Ask Astro: Does Planet Nine have enough mass to be a black hole?

By | Published: September 13, 2021 | Last updated on May 18, 2023
The universe’s earliest black holes may speckle the cosmos. It’s even possible one is hiding within our solar system.

I’ve seen it suggested that the hypothetical planet Nine could be a black hole five to 10 times the mass of Earth. As I understood it, however, the minimum weight of a black hole is 3 solar masses, so how could the Planet be a black hole?

William Jennings

Eugene, Oregon

Typically, black holes fall into one of three categories: stellar-mass, intermediate-mass, or supermassive. The lower limit for a stellar-mass black hole is still unclear. When a large star goes supernova, it leaves behind a remnant — either an extremely dense object, known as a neutron star, or a black hole. While astronomers still aren’t sure exactly where the boundary between neutron stars and black holes lies, they suspect it is somewhere between 1.7 and 2.7 times the mass of the Sun. And the lightest black hole scientists have found is XTE J1650-500, which weighs in at just 3.8 solar masses.

But there’s another type of black hole that may exist, though we haven’t seen it yet: primordial black holes.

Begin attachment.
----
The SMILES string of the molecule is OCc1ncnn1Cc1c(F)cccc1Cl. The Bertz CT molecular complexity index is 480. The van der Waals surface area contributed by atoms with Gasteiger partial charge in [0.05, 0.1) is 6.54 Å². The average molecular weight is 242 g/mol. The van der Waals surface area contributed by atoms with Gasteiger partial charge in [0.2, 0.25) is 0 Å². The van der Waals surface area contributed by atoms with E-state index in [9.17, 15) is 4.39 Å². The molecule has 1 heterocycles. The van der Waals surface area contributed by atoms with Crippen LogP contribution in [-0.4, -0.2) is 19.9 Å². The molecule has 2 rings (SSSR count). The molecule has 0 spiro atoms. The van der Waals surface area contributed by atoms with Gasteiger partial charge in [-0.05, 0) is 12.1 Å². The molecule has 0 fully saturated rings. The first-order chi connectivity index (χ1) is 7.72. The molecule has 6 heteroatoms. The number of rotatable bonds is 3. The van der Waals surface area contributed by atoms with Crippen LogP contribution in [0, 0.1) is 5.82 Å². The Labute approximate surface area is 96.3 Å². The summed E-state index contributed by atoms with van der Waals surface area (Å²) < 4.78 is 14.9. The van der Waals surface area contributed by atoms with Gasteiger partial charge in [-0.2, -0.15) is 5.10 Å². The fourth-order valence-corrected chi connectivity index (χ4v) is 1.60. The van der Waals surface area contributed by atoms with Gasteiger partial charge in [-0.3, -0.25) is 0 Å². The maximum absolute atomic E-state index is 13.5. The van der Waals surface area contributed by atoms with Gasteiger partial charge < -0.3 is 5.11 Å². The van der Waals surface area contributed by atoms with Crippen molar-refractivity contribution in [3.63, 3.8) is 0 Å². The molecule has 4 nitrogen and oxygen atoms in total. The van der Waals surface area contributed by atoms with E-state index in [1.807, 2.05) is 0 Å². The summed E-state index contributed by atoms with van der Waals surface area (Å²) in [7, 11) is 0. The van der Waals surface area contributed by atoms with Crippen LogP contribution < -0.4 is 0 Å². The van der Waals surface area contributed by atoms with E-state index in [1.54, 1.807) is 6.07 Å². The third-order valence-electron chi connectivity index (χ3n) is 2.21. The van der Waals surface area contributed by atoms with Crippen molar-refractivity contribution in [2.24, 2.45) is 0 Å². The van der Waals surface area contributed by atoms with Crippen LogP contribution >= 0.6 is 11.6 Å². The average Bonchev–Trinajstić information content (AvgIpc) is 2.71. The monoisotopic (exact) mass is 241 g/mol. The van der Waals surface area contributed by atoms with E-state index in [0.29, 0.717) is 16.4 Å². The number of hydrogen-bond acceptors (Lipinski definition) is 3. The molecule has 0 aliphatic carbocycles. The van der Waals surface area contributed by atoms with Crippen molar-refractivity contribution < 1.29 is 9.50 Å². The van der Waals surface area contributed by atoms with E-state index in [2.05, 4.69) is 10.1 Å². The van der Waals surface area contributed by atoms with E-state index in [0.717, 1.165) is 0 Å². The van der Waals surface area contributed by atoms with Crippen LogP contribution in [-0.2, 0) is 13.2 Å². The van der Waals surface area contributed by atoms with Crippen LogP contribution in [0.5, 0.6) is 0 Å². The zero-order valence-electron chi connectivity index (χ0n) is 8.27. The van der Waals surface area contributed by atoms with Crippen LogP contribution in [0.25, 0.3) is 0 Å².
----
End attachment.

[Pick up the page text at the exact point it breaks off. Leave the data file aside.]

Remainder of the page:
In the grand scheme of things, space is homogenous, meaning it is the same at every point. But early in the universe, just one second after the Big Bang, that likely wasn’t the case. At that time, some parts of the universe were denser and hotter than others, making it possible that some of those regions collapsed into primordial black holes. Even though one second may not seem like a lot of time, depending on when exactly during that second a primordial black hole formed, its mass could be as low as 10-7 ounce (10-5 gram) or as high as 100,000 solar masses. (The merging of primordial black holes is considered a possible explanation for how supermassive black holes grew so large.)

Whether or not Planet Nine exists at all is still up for debate, but if it does, it will in all likelihood be a planet instead of a black hole. Still, although the odds are small, there is a chance that a primordial black hole is hiding in our own backyard. And if it is, just imagine the new doors it would open for physics!

Caitlyn Buongiorno

Associate Editor